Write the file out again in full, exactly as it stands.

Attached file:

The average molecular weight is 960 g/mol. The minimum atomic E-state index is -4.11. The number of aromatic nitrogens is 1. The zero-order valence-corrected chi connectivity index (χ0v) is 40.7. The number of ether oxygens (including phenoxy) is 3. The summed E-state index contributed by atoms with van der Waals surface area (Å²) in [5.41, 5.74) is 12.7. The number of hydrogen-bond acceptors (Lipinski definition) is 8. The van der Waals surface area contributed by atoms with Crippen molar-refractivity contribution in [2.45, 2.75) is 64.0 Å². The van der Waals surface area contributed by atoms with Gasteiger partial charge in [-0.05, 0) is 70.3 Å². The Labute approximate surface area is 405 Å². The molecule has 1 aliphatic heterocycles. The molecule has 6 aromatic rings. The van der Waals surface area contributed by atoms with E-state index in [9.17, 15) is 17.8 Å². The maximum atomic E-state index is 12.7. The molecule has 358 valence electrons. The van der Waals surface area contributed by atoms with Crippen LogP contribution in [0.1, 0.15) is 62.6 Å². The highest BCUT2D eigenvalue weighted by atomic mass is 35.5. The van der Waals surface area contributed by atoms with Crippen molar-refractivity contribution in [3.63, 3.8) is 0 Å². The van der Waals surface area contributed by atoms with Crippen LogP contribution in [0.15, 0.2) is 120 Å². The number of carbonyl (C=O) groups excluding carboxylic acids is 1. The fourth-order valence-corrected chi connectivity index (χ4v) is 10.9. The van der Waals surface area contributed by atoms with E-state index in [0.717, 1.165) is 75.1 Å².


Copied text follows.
The average molecular weight is 960 g/mol. The minimum atomic E-state index is -4.11. The number of aromatic nitrogens is 1. The zero-order valence-corrected chi connectivity index (χ0v) is 40.7. The number of ether oxygens (including phenoxy) is 3. The summed E-state index contributed by atoms with van der Waals surface area (Å²) in [5.41, 5.74) is 12.7. The number of hydrogen-bond acceptors (Lipinski definition) is 8. The van der Waals surface area contributed by atoms with Crippen molar-refractivity contribution in [2.45, 2.75) is 64.0 Å². The van der Waals surface area contributed by atoms with Gasteiger partial charge in [-0.05, 0) is 70.3 Å². The Labute approximate surface area is 405 Å². The molecule has 1 aliphatic heterocycles. The molecule has 6 aromatic rings. The van der Waals surface area contributed by atoms with E-state index in [9.17, 15) is 17.8 Å². The maximum atomic E-state index is 12.7. The molecule has 358 valence electrons. The van der Waals surface area contributed by atoms with Crippen LogP contribution in [0.1, 0.15) is 62.6 Å². The highest BCUT2D eigenvalue weighted by atomic mass is 35.5. The van der Waals surface area contributed by atoms with Crippen molar-refractivity contribution in [3.63, 3.8) is 0 Å². The van der Waals surface area contributed by atoms with Crippen LogP contribution in [0.15, 0.2) is 120 Å². The number of carbonyl (C=O) groups excluding carboxylic acids is 1. The fourth-order valence-corrected chi connectivity index (χ4v) is 10.9. The van der Waals surface area contributed by atoms with E-state index in [0.717, 1.165) is 75.1 Å².